Paradigm Shift: Priority, Perspective

1 John 2:15 – Do not love this world nor the things it offers you, for when you love the world, you do not have the love of the Father in you.

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The love of God causes many things in our lives to go topsy-turvy. We must now humble ourselves to be promoted, and serve others rather than exalting ourselves, and pray about everything and surrender rather than worrying about anything.

It also reverses our priorities as well as shifts our perspective. In the world, it is our nature to cling to the material while we shove everyone else out of the way.  We label anything that offers us something we want as a good thing, and anyone who speaks against what we want as an enemy not to be trusted.

Matthew 5:43-44 – “You’ve heard it said, ‘Love your neighbor and hate your enemy.’ But I say, love your enemies!

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If someone offends us, instinct says to turn that offense right back at them, to aim our irritation and our hatred at them. That’s the easy way to deal with misunderstanding or hurt–BOOM!–And now it’s their problem. Unfortunately, that method is far more destructive.

Ephesians 6:12 – For we are not fighting against flesh-and-blood enemies, but against evil rulers and authorities of the unseen world, against mighty powers in this dark world, and against evil spirits in the heavenly places.

Ephesians 6 tells us that we no longer fight against enemies that are tangible, but rather against the agents of unseen worlds. Upon our entry into the Kingdom, we have been equipped with a new lens to perceive the natural world through. This lens gives us a glimpse into the depths of the unseen. The glaring offenses of others we used to remember and regurgitate as justifications for our judgment are now revealed to be symptoms of heart conditions.

Once, we defined a person’s character by their actions. Now, we define their actions by their character.  We are empowered with the ability to recognize behaviors as symptoms to root causes and other spirits at work. And rather than attack the person, we now do not hold them accountable for their reactions. For what do sinners do but sin? Would you really hold a new believer fresh off the streets accountable to the same level as one who has been walking with Christ for years or decades?
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Granted, there are varying levels of responsibility for our own actions that we’ll all have to answer for eventually–but that is not for us to decide for other people. Now that we have been made new in Christ Jesus, we have no place, no right at all to point the finger and judge. We have been given a new protocol entirely for how to respond to offense.

Now, say that this person who offended  you is your friend, with whom you share a bond of mutual trust. Then you may address the symptom, speaking the truth in love.

The best way to model this type of confrontation is to imitate how the Holy Spirit brings conviction: gently, tenderly but firmly saying, “You’re way too good to be acting like that.”

Galatians 4:9 – So now that you know God (Or should I say, now that God knows you), why do you want to go back again and become slaves once more to the weak and useless spiritual principles of this world?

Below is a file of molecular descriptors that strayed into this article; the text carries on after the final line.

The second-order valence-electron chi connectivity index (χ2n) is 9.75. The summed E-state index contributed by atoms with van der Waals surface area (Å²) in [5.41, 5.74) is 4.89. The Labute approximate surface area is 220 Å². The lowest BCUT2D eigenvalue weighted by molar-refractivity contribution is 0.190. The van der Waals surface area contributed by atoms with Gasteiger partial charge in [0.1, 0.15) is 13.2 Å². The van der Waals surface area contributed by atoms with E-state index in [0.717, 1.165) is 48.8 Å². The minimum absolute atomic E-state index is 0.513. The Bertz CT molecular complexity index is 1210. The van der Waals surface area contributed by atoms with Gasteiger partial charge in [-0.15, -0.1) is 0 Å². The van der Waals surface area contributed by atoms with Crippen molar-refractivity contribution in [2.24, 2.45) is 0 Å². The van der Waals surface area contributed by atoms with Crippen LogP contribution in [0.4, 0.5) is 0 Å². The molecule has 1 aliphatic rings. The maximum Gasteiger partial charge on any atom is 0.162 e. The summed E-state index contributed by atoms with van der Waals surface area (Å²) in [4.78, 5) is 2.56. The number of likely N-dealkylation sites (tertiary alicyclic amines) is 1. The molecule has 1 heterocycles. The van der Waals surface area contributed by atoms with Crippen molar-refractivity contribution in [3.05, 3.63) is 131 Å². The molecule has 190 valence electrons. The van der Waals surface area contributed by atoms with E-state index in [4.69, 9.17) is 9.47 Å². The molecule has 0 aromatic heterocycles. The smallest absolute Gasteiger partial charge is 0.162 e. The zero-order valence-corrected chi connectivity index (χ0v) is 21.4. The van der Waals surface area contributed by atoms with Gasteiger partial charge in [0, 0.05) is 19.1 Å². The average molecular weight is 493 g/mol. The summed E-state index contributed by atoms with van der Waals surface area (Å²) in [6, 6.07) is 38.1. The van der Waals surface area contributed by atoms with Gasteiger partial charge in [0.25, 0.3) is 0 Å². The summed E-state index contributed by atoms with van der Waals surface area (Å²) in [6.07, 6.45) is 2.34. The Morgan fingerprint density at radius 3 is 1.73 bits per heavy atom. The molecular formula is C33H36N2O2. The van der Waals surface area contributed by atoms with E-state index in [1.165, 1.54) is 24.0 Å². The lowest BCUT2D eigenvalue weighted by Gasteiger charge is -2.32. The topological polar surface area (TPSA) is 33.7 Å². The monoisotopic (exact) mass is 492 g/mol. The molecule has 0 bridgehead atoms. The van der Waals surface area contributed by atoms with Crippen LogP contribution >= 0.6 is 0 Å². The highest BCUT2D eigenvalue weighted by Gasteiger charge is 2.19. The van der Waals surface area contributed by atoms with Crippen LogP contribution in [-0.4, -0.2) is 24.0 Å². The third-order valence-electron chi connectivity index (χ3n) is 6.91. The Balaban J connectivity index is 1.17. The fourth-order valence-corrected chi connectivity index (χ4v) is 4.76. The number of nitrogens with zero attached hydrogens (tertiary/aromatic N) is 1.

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I find that the most effective rebuke of a person is to remind them of who they are. If a king walking among pigs forgets he is a king and begins to walk on his hands and knees with his nose in the mud, you probably would not be very successful in getting him to return to his throne if you said, “You pig! Stop it!” All that does is further infuse a false identity.

Ephesians 4:15 – Instead, speaking the truth in love, we will come to be in every respect the mature body of Him who is the head, that is, Christ. 

Speaking the truth in love allows for both of you to achieve greater heights. By speaking in love rather than just loving to speak the truth, you allow yourself to become vulnerable. You communicate to the other person that you really are concerned for them and not being driven by reaction to offense. Rather than superimposing your standpoint, it’s like you join them at the level they’re at, humbling yourself without lowering your standards, and invite them to come back up to the surface with you.

When we are transplanted from earth reality to Kingdom reality, our perception of value changes drastically. Things that seemed so important before–money, time, gas prices–pale by comparison to a human heart. We would gladly lay our lives down for one another just because of how valuable they are.
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Make no mistake, the things I have spoken of in this post–taking the high road, looking at things from God’s perspective, reversing our priorities and choosing humility over retaliation–these are nothing short of humanly impossible. How, then, are we to accomplish all this, especially if we have been explicitly instructed to do so in the Scriptures? The same way we got into the Kingdom in the first place–simply, beautifully, humiliatingly not on our own strength. Ultimately, it continues with where it started: grace. Encountering Him, on our knees, blindingly aware of our own insufficiency.

Philippians 4:13 – I can do all things through Christ who strengthens me.

2 Corinthians 12:9 – But He said to me, “My grace is sufficient for you; My power is made perfect in weakness.

Psalm 121:2 – My help comes from the Lord, the Maker of Heaven and earth!

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